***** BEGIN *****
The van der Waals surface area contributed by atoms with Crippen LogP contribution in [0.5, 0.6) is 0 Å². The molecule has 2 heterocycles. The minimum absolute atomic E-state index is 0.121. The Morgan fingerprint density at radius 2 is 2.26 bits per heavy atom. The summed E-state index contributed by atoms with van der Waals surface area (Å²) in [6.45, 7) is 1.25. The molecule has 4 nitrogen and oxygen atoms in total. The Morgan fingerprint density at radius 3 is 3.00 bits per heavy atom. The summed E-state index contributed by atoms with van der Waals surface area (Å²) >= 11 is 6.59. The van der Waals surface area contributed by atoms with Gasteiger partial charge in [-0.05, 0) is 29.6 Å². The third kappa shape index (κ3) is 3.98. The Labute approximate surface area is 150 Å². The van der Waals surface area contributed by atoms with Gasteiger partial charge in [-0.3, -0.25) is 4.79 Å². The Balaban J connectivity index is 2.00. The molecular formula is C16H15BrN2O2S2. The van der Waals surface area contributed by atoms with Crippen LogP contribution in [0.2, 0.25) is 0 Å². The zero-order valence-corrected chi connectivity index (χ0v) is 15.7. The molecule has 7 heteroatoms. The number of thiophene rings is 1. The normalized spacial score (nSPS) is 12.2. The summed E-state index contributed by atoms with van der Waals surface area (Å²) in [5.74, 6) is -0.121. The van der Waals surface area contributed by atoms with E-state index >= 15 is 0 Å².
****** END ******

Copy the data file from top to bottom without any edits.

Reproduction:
The van der Waals surface area contributed by atoms with Crippen LogP contribution in [0.5, 0.6) is 0 Å². The molecule has 2 heterocycles. The minimum absolute atomic E-state index is 0.121. The Morgan fingerprint density at radius 2 is 2.26 bits per heavy atom. The summed E-state index contributed by atoms with van der Waals surface area (Å²) in [6.45, 7) is 1.25. The molecule has 4 nitrogen and oxygen atoms in total. The Morgan fingerprint density at radius 3 is 3.00 bits per heavy atom. The summed E-state index contributed by atoms with van der Waals surface area (Å²) >= 11 is 6.59. The van der Waals surface area contributed by atoms with Gasteiger partial charge in [-0.05, 0) is 29.6 Å². The third kappa shape index (κ3) is 3.98. The Labute approximate surface area is 150 Å². The van der Waals surface area contributed by atoms with Gasteiger partial charge in [-0.3, -0.25) is 4.79 Å². The Balaban J connectivity index is 2.00. The molecular formula is C16H15BrN2O2S2. The van der Waals surface area contributed by atoms with Crippen LogP contribution in [0.2, 0.25) is 0 Å². The zero-order valence-corrected chi connectivity index (χ0v) is 15.7. The molecule has 7 heteroatoms. The number of thiophene rings is 1. The normalized spacial score (nSPS) is 12.2. The summed E-state index contributed by atoms with van der Waals surface area (Å²) in [5.74, 6) is -0.121. The van der Waals surface area contributed by atoms with E-state index >= 15 is 0 Å².